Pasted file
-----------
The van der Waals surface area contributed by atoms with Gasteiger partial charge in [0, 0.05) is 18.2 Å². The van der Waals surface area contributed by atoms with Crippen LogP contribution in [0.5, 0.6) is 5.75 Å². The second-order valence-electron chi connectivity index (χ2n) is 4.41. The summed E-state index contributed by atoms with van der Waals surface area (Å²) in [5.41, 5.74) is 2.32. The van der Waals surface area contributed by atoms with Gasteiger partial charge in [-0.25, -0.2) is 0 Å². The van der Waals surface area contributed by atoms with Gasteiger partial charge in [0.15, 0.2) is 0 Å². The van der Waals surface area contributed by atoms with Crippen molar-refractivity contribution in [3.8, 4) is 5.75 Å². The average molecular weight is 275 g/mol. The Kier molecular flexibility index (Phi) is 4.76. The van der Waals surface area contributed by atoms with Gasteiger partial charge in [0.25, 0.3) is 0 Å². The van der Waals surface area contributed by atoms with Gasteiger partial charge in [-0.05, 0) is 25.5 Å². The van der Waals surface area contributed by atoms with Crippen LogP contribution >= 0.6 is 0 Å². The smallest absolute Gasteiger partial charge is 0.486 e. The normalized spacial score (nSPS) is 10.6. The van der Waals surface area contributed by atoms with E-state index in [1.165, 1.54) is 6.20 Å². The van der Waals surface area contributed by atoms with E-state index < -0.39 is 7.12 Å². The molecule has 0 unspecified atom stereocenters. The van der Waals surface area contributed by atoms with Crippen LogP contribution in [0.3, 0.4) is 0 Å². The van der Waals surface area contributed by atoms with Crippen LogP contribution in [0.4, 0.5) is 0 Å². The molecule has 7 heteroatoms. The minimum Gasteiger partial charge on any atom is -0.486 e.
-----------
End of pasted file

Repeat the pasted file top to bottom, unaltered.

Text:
The van der Waals surface area contributed by atoms with Gasteiger partial charge in [0, 0.05) is 18.2 Å². The van der Waals surface area contributed by atoms with Crippen LogP contribution in [0.5, 0.6) is 5.75 Å². The second-order valence-electron chi connectivity index (χ2n) is 4.41. The summed E-state index contributed by atoms with van der Waals surface area (Å²) in [5.41, 5.74) is 2.32. The van der Waals surface area contributed by atoms with Gasteiger partial charge in [-0.25, -0.2) is 0 Å². The van der Waals surface area contributed by atoms with Gasteiger partial charge in [0.15, 0.2) is 0 Å². The van der Waals surface area contributed by atoms with Crippen molar-refractivity contribution in [3.8, 4) is 5.75 Å². The average molecular weight is 275 g/mol. The Kier molecular flexibility index (Phi) is 4.76. The van der Waals surface area contributed by atoms with Gasteiger partial charge in [0.25, 0.3) is 0 Å². The van der Waals surface area contributed by atoms with Gasteiger partial charge in [-0.05, 0) is 25.5 Å². The van der Waals surface area contributed by atoms with Crippen LogP contribution >= 0.6 is 0 Å². The smallest absolute Gasteiger partial charge is 0.486 e. The normalized spacial score (nSPS) is 10.6. The van der Waals surface area contributed by atoms with E-state index in [1.165, 1.54) is 6.20 Å². The van der Waals surface area contributed by atoms with E-state index < -0.39 is 7.12 Å². The molecule has 0 unspecified atom stereocenters. The van der Waals surface area contributed by atoms with Crippen LogP contribution in [0.3, 0.4) is 0 Å². The van der Waals surface area contributed by atoms with Crippen LogP contribution in [0.4, 0.5) is 0 Å². The molecule has 7 heteroatoms. The minimum Gasteiger partial charge on any atom is -0.486 e.